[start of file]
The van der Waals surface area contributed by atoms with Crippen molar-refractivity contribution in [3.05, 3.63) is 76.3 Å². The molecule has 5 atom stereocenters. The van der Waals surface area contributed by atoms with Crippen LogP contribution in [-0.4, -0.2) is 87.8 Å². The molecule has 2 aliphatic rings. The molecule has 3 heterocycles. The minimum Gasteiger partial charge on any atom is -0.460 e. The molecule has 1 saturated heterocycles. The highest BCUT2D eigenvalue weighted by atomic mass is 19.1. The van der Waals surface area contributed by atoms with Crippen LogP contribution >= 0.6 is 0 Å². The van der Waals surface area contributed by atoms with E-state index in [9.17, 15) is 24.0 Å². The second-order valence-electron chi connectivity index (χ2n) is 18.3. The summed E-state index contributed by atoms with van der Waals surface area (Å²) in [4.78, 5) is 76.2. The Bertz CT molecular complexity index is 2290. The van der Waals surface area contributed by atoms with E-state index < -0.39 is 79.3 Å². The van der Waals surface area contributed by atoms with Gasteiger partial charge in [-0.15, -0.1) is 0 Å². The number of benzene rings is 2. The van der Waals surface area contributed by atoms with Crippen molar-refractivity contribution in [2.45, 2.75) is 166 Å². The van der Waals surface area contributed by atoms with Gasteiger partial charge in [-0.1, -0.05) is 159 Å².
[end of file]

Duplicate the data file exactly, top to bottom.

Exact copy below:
The van der Waals surface area contributed by atoms with Crippen molar-refractivity contribution in [3.05, 3.63) is 76.3 Å². The molecule has 5 atom stereocenters. The van der Waals surface area contributed by atoms with Crippen LogP contribution in [-0.4, -0.2) is 87.8 Å². The molecule has 2 aliphatic rings. The molecule has 3 heterocycles. The minimum Gasteiger partial charge on any atom is -0.460 e. The molecule has 1 saturated heterocycles. The highest BCUT2D eigenvalue weighted by atomic mass is 19.1. The van der Waals surface area contributed by atoms with Crippen LogP contribution >= 0.6 is 0 Å². The van der Waals surface area contributed by atoms with E-state index in [9.17, 15) is 24.0 Å². The second-order valence-electron chi connectivity index (χ2n) is 18.3. The summed E-state index contributed by atoms with van der Waals surface area (Å²) in [4.78, 5) is 76.2. The Bertz CT molecular complexity index is 2290. The van der Waals surface area contributed by atoms with E-state index < -0.39 is 79.3 Å². The van der Waals surface area contributed by atoms with Gasteiger partial charge in [-0.15, -0.1) is 0 Å². The number of benzene rings is 2. The van der Waals surface area contributed by atoms with Crippen molar-refractivity contribution in [2.45, 2.75) is 166 Å². The van der Waals surface area contributed by atoms with Gasteiger partial charge in [-0.1, -0.05) is 159 Å².